In dark and difficult times, in times of uncertainty, it is so easy to fall into the cage of fear, worry, pessimism, despair.  It is so easy to become morose and reflect only gloom and doom.  Yet these negative things can be as harmful as a virus, and they can eat away at us from inside with just as lethal an effect.

I am reminded of other dark times, in some ways perhaps darker than these.  I have known many people who were living in Europe during the War, taking refuge in bomb shelters as night after night their cities and their homes faced terrible bombings.  I have known many who have known the horrors of the concentration camp.  I have lived under a reign of terror behind what we used to call the Iron Curtain, where you never knew if the next midnight knock at the door was going to make you disappear forever.  And in all those unbelievably dreadful situations, what kept people going was something deep inside them that refused to surrender to gloom and despair, a spark that instinctively burst into bright flame precisely when the darkness was at its darkest.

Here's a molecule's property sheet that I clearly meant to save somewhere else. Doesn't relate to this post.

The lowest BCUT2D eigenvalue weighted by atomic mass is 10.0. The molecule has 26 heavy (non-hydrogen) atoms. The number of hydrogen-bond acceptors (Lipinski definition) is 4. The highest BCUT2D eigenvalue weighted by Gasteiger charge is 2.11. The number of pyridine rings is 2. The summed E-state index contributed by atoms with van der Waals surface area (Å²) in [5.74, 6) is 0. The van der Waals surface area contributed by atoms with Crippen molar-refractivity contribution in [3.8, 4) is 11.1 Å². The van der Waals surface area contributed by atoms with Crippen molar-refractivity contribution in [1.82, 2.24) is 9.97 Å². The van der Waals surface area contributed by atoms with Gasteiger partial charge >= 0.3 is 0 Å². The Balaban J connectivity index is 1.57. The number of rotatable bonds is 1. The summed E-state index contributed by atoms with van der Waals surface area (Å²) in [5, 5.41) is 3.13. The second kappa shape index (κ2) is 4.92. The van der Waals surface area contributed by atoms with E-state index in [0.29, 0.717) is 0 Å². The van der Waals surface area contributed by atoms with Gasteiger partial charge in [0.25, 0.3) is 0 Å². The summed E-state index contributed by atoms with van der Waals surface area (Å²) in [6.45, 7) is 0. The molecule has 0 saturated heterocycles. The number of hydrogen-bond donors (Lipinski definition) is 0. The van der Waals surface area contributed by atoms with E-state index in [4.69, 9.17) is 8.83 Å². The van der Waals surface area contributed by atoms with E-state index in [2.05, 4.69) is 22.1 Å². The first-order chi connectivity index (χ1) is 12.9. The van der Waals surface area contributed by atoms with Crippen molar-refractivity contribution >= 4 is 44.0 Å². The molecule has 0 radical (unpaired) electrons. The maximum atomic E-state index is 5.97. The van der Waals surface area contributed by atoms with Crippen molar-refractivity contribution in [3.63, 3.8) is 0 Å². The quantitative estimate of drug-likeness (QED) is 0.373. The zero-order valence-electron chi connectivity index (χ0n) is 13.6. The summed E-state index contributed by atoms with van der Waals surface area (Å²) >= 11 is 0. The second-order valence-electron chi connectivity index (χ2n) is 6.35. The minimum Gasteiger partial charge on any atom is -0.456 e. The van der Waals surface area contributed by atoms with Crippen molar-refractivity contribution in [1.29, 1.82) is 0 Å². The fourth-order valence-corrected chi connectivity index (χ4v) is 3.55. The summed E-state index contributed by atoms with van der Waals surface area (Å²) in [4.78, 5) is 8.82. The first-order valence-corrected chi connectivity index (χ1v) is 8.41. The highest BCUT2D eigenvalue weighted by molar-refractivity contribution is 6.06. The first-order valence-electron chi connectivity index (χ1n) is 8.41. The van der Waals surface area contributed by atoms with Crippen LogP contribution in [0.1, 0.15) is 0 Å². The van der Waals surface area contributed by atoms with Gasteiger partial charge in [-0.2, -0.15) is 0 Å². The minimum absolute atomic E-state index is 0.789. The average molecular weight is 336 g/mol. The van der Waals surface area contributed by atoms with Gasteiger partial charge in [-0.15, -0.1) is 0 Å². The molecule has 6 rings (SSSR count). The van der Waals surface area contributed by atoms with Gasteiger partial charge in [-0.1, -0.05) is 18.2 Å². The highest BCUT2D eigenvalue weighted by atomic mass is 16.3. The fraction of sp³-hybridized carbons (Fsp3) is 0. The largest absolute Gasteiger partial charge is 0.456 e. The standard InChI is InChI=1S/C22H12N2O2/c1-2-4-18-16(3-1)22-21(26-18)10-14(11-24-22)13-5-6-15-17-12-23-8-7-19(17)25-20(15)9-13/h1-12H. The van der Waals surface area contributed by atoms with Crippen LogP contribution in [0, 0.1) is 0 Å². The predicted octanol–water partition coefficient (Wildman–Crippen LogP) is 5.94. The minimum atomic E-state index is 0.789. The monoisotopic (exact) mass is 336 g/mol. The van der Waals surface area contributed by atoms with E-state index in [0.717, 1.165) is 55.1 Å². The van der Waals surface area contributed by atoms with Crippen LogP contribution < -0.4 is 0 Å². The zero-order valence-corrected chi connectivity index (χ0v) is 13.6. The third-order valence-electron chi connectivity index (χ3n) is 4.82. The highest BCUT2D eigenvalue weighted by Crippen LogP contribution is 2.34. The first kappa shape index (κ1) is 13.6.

That spark manifested itself in different ways.  Often it appeared in the guise of humor, which, unbelievable as it may sound, was particularly abundant in those difficult situations.  Spreading smiles and sharing laughter became vitally important.  It takes strength and a certain inner balance to be able to joke and laugh about little things, even when the situation as a whole is dreadfully serious -- especially then!  

Very often this spark burst forth in a particularly powerful flame called music.  I think of the girl who used to sit at the piano and calm the people's spirits during the most frightening air raids.  I think of the mothers singing softly to their children in the camps.  I think of the Italians of today, confined to their apartments:  one began singing, the neighbor joined in, and soon the whole neighborhood burst into enthusiastic song.  And the human spirit was once again made whole.  It is magical, the power of music.